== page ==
And one of the first steps we can take to do that is to apply a stinging rebuke across the cheeks of the sort of folks that are willing to pay lip service and cheer our efforts, but are tossing beer cans and wrappers out behind us.


~ by Gonzo Mehum on February 5, 2009.

11 Responses to “The Sin of Greenwashing”

  1. I was going to point out something, but in my brief research, someone else said it better than I:

    Glass trumps aluminum and plastic in “greenery” to begin with, but it’s heavy and therefore more expensive to ship…

  2. I also feel compelled to point out that despite the large size and carbon footprint of the A380 that it can actually use GTL fuel (unlike any other commercial aircraft), which means it can actually be fueled on the waste gasses of the modern crude refining process. I have no idea how much of their fuel is waste-based in practice though.

  3. Most people, when confronted with this data, will then ask, “Well, if most companies are just pretending, do we know ones that are actually walking the talk? And that are around my area so that I can buy from them? And are affordable enough for me to buy on my non-union Wal-Mart salary?”

    Not to say that corporations shouldn’t be figuring out ways of making their ecological impact minimal. But the only way I can see that happening is if there’s a really big government stick that will pound them through the crust layer if they don’t, up to the point of either seizing or disbanding their business.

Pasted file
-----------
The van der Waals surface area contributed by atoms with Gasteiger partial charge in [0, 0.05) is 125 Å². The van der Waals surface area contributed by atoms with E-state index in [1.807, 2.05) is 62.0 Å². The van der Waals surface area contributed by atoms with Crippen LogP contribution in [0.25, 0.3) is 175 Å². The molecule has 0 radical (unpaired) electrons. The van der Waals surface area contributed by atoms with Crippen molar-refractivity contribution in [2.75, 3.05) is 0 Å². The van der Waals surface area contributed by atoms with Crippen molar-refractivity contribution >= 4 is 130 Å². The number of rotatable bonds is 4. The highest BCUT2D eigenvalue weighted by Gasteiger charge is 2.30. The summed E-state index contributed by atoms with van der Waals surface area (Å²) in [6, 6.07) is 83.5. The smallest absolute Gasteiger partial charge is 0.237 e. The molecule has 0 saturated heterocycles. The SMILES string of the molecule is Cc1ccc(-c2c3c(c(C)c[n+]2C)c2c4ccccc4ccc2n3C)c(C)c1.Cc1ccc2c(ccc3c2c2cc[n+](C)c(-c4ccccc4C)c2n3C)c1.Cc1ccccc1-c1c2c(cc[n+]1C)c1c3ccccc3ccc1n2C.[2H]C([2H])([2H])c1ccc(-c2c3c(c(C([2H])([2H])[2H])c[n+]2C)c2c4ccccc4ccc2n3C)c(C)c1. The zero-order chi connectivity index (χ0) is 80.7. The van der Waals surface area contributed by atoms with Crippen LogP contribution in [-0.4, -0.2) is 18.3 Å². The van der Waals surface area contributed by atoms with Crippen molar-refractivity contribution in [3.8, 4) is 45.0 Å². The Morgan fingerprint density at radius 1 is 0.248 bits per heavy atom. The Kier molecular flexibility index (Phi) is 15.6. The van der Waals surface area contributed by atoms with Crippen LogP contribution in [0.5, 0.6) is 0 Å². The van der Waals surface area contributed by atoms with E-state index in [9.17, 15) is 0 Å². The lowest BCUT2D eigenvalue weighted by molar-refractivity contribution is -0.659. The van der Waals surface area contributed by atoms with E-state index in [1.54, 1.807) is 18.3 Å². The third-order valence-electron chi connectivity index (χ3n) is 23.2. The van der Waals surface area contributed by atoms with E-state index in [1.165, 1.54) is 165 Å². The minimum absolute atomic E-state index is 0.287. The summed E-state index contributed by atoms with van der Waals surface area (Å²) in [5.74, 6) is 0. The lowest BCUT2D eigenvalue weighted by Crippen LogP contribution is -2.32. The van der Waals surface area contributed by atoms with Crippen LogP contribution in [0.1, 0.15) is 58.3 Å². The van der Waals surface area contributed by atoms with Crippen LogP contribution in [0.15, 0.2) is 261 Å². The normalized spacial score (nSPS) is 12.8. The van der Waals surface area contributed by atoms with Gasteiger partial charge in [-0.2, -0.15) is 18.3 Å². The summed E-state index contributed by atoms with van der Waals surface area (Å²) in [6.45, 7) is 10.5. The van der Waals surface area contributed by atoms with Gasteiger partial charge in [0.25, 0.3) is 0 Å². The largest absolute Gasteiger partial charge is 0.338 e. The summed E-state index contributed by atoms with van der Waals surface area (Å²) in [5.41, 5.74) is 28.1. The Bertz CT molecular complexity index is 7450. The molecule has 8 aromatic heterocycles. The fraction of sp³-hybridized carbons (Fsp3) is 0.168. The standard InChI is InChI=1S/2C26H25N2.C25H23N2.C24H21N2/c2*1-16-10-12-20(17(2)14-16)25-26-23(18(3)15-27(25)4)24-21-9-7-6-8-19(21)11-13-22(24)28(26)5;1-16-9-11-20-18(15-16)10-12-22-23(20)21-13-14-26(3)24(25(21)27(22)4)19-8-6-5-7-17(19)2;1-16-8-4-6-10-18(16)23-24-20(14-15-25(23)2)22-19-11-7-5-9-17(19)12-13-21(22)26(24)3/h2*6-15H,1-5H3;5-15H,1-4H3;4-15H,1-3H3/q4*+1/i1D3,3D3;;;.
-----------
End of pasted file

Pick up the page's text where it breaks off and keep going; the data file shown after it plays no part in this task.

4. …and here I thought the idea of capitalism was to sell goods for the highest price possible, with the lowest cost possible and the highest wages possible. But I’m eccentric and old-fashioned.

    I disagree with the notion that green is inherently opposite to shareholder needs. Immediate needs, certainly, but I reckon Greening Expenses as in the same boat as R&D…a long-term investment with unpredictable and often subtle results. And smart companies, the companies that will be around in a hundred years, invest in R&D and Greening today. And to deny that a corporation looks after its own needs first, like any organism, is blind. It just remains to show the corporation, and its shareholders, that its long-term interests are best served by going green, as completely as possible.

    And then advertising the results.

  5. Plagiarism much?

  6. How is it plagiarism if I, er, wrote the thing? Note the author for both that article and this blog, Shawdi. Research – it’s good for you.

  7. Good article. Here’s my take:

    though in the broader context of if nonprofits should accept corporate money.

  8. […] why is associating with “green” a successful or sought-out strategy for corporations?  It’s due, in part, because consumers respond to that image. And businesses are after […]

  9. […] why is associating with “green” a successful or sought-out strategy for corporations? It’s due, in part, because consumers respond to that image. And businesses are after profit, […]

  10. […] to post what corporate donations they receive, and in what amount, and for what project. Lastly, why is associating with “green” a successful or sought-out strategy for corporations? It’s due, in part, because consumers respond to that image. And businesses are after profit, not […]

  11. […] why is associating with “green” a successful or sought-out strategy for corporations? It’s due, in part, because consumers respond to that image. And businesses are after profit, […]